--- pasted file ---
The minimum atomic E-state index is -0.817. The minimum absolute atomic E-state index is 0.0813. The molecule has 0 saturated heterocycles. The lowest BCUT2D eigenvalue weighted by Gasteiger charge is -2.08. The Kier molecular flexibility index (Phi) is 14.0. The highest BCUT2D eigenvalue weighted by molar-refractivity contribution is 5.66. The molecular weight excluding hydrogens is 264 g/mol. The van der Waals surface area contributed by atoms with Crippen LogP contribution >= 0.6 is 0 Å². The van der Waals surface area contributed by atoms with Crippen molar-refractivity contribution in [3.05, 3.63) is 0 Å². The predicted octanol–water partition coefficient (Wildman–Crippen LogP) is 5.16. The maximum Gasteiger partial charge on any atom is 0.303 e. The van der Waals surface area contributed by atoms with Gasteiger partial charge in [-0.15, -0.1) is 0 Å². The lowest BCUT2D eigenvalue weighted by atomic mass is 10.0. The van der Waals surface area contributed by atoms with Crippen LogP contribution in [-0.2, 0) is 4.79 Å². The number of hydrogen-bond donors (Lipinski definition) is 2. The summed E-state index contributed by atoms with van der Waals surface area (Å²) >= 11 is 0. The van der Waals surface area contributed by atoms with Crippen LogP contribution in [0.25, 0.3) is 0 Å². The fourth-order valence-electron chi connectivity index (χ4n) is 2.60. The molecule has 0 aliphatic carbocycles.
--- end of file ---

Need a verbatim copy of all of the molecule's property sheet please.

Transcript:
The minimum atomic E-state index is -0.817. The minimum absolute atomic E-state index is 0.0813. The molecule has 0 saturated heterocycles. The lowest BCUT2D eigenvalue weighted by Gasteiger charge is -2.08. The Kier molecular flexibility index (Phi) is 14.0. The highest BCUT2D eigenvalue weighted by molar-refractivity contribution is 5.66. The molecular weight excluding hydrogens is 264 g/mol. The van der Waals surface area contributed by atoms with Crippen LogP contribution >= 0.6 is 0 Å². The van der Waals surface area contributed by atoms with Crippen molar-refractivity contribution in [3.05, 3.63) is 0 Å². The predicted octanol–water partition coefficient (Wildman–Crippen LogP) is 5.16. The maximum Gasteiger partial charge on any atom is 0.303 e. The van der Waals surface area contributed by atoms with Gasteiger partial charge in [-0.15, -0.1) is 0 Å². The lowest BCUT2D eigenvalue weighted by atomic mass is 10.0. The van der Waals surface area contributed by atoms with Crippen LogP contribution in [-0.2, 0) is 4.79 Å². The number of hydrogen-bond donors (Lipinski definition) is 2. The summed E-state index contributed by atoms with van der Waals surface area (Å²) >= 11 is 0. The van der Waals surface area contributed by atoms with Crippen LogP contribution in [0.25, 0.3) is 0 Å². The fourth-order valence-electron chi connectivity index (χ4n) is 2.60. The molecule has 0 aliphatic carbocycles.